process. The standard cell technology limits the degrees of freedom offered

by the planar process in order to dominate the prototyping complexity of

digital circuits. The back-end phase of the project is simplified standardizing

some aspects. A cell is a small digital circuit that has been already designed

and optimized. It can fulfill different roles such as logic gate, sequential

component, memory... The structure of a standard cell chip is characterized

by a pad ring, rows that implement the functional logic and channels that

contain the interconnection lines.

The gate array technology simplifies the ASIC manufacturing process

starting from a partially available chip that provides groups of p and n tran-

sistors. Moreover at the top and at the bottom of the gate array a Vdd rail

and a Vss rail can be found. The peculiarity of this technology is that only

the interconnections among the transistors must be described to get to the

final product.

8.1.3 Full custom

The full custom technology offers the designer the maximum flexibility and

degree of freedom in prototyping and developing digital circuits. Moreover

the designer is not obliged to follow any geometrical constraint regarding the


8.2 Programmable Technologies

The prototyping activity of the designer can be further simplified by the use of

programmable logic devices that integrate logic resources and programmable

interconnections. Unlikely the ASIC, any PLD has only to be programmed

in order to provide the desired functionalities and does not require the chip

manufacturing. Any PLD has a specific programming mode:

the OTP devices can be programmed one time

One-time programmable:

only. They implement a fuse or antifuse technology based on the mod-

ification of the internal physical structure of the device.

the device can be configured multiple times. The cost


is higher than the one of an OTP device and the devices implement a

volatile or non-volatile memory (EEPROM).

the device can be dynamically and selectively programmed


even if it is working and is in use (SRAM, Flash memory).


Two remarkable factors that characterized any programmable logic device

are the organization of the cells and the structure of the interconnections.

The cells are often configured following a very regular matrix-like structure.

Moreover highly cell-populated zones can be alternated to interconnection

zones or the distribution of cells and interconnections can be uniform on all

the chip surface (FPGA). Furthermore the interconnections strongly deter-

mine the performance and the latency of a PLD. A global connection crosses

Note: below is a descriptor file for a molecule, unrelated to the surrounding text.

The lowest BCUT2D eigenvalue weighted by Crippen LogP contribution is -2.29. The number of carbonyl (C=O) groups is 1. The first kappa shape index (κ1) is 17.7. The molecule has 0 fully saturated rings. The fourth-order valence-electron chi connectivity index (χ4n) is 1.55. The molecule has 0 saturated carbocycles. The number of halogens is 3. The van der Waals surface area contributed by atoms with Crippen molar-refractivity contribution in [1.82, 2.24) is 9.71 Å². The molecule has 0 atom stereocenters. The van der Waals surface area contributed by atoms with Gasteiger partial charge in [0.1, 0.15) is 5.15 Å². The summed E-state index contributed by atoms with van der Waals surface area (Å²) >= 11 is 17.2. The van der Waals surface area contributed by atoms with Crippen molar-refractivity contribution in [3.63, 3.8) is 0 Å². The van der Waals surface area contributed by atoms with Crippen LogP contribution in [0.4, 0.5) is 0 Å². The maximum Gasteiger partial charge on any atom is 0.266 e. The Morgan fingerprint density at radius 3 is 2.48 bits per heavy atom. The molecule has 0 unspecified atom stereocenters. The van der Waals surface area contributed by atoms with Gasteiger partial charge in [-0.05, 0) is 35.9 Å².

the whole chip while a local connection deals with a small number of cells.

8.2.1 FPGA

The FPGA is the evolution of some old programmable devices such as PAL,

PLA and GAL. It is characterized by a distributed and matrix-like structure

of the logic resources. In the middle, block-RAM can be typically found

while the cells on the edge are in charge of I/O operations. In the corners

there can be usually found some blocks dedicated to specific functions such

as CLK generators, digital PLLs and modules devoted to the programming

of the device. The FPGA offers the highest flexible and powerful choice if

the production volume is not so huge, it makes the prototyping phase faster

and has a nice cost-performance relationship. The product design using a

FPGA is almost uniquely front-end related.

8.3 Feasibility Study

The main purpose of the feasibility study is to analyze and evaluate the ad-

vantage of a proposed solution. It can deal with an existing product that

is experiencing a technological evolution or a new one that has to be de-

signed from scratch. The main aspects of the study are the elicitation of the

characteristics of the system-to-be, the selection of the suppliers and a deep

analysis of the costs related to the proposed solution, also with respect to

the possibly existing one.

The functional requirements and constraints of the final product may de-

termine the architecture that will be used, for example the choice of ASIC

instead of COTS and programmable logic such as FPGA. In this case the

possible benefits will be an easier PCB routing and the reduction of elec-

tromagnetic interference working out pin-out problems. The front-end and

the back-end of the design flow can be carried out by different entities: a

design center and a silicon foundry. They both determine significant costs.

The front-end related costs mainly deal with HDL code development and

analysis, testing and simulation while the back-end costs are mostly related

to IP blocks, the production of the masks the manufacturing process.



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Corso di laurea: Corso di laurea in ingegneria informatica (COMO - CREMONA - MILANO)
A.A.: 2017-2018

I contenuti di questa pagina costituiscono rielaborazioni personali del Publisher hardware994 di informazioni apprese con la frequenza delle lezioni di Embedded Systems e studio autonomo di eventuali libri di riferimento in preparazione dell'esame finale o della tesi. Non devono intendersi come materiale ufficiale dell'università Politecnico di Milano - Polimi o del prof Fornaciari William.